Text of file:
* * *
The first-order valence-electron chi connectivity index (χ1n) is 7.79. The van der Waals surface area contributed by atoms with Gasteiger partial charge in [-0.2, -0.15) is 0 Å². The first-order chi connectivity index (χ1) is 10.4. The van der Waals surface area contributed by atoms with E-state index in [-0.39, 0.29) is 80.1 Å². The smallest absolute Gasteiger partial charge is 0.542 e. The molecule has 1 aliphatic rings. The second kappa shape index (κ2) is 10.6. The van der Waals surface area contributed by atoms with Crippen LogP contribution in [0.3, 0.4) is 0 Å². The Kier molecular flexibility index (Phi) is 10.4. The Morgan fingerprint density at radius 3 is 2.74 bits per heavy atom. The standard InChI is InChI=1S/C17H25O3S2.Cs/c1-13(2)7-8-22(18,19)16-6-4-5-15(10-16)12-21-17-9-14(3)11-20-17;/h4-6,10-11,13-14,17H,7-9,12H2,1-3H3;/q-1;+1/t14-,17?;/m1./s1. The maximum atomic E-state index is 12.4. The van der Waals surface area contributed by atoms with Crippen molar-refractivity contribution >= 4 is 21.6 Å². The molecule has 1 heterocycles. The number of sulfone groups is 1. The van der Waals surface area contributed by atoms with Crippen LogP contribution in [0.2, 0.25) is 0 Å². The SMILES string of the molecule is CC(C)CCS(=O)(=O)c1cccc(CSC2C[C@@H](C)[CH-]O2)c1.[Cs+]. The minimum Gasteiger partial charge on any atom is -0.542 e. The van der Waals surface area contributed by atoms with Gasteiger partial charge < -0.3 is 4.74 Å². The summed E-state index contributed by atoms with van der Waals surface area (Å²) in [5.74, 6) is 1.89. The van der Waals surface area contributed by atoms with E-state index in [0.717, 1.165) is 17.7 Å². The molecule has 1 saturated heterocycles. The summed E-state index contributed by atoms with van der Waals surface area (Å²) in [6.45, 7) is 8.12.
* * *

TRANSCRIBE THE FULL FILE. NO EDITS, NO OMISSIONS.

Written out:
The first-order valence-electron chi connectivity index (χ1n) is 7.79. The van der Waals surface area contributed by atoms with Gasteiger partial charge in [-0.2, -0.15) is 0 Å². The first-order chi connectivity index (χ1) is 10.4. The van der Waals surface area contributed by atoms with E-state index in [-0.39, 0.29) is 80.1 Å². The smallest absolute Gasteiger partial charge is 0.542 e. The molecule has 1 aliphatic rings. The second kappa shape index (κ2) is 10.6. The van der Waals surface area contributed by atoms with Crippen LogP contribution in [0.3, 0.4) is 0 Å². The Kier molecular flexibility index (Phi) is 10.4. The Morgan fingerprint density at radius 3 is 2.74 bits per heavy atom. The standard InChI is InChI=1S/C17H25O3S2.Cs/c1-13(2)7-8-22(18,19)16-6-4-5-15(10-16)12-21-17-9-14(3)11-20-17;/h4-6,10-11,13-14,17H,7-9,12H2,1-3H3;/q-1;+1/t14-,17?;/m1./s1. The maximum atomic E-state index is 12.4. The van der Waals surface area contributed by atoms with Crippen molar-refractivity contribution >= 4 is 21.6 Å². The molecule has 1 heterocycles. The number of sulfone groups is 1. The van der Waals surface area contributed by atoms with Crippen LogP contribution in [0.2, 0.25) is 0 Å². The SMILES string of the molecule is CC(C)CCS(=O)(=O)c1cccc(CSC2C[C@@H](C)[CH-]O2)c1.[Cs+]. The minimum Gasteiger partial charge on any atom is -0.542 e. The van der Waals surface area contributed by atoms with Gasteiger partial charge < -0.3 is 4.74 Å². The summed E-state index contributed by atoms with van der Waals surface area (Å²) in [5.74, 6) is 1.89. The van der Waals surface area contributed by atoms with E-state index in [0.717, 1.165) is 17.7 Å². The molecule has 1 saturated heterocycles. The summed E-state index contributed by atoms with van der Waals surface area (Å²) in [6.45, 7) is 8.12.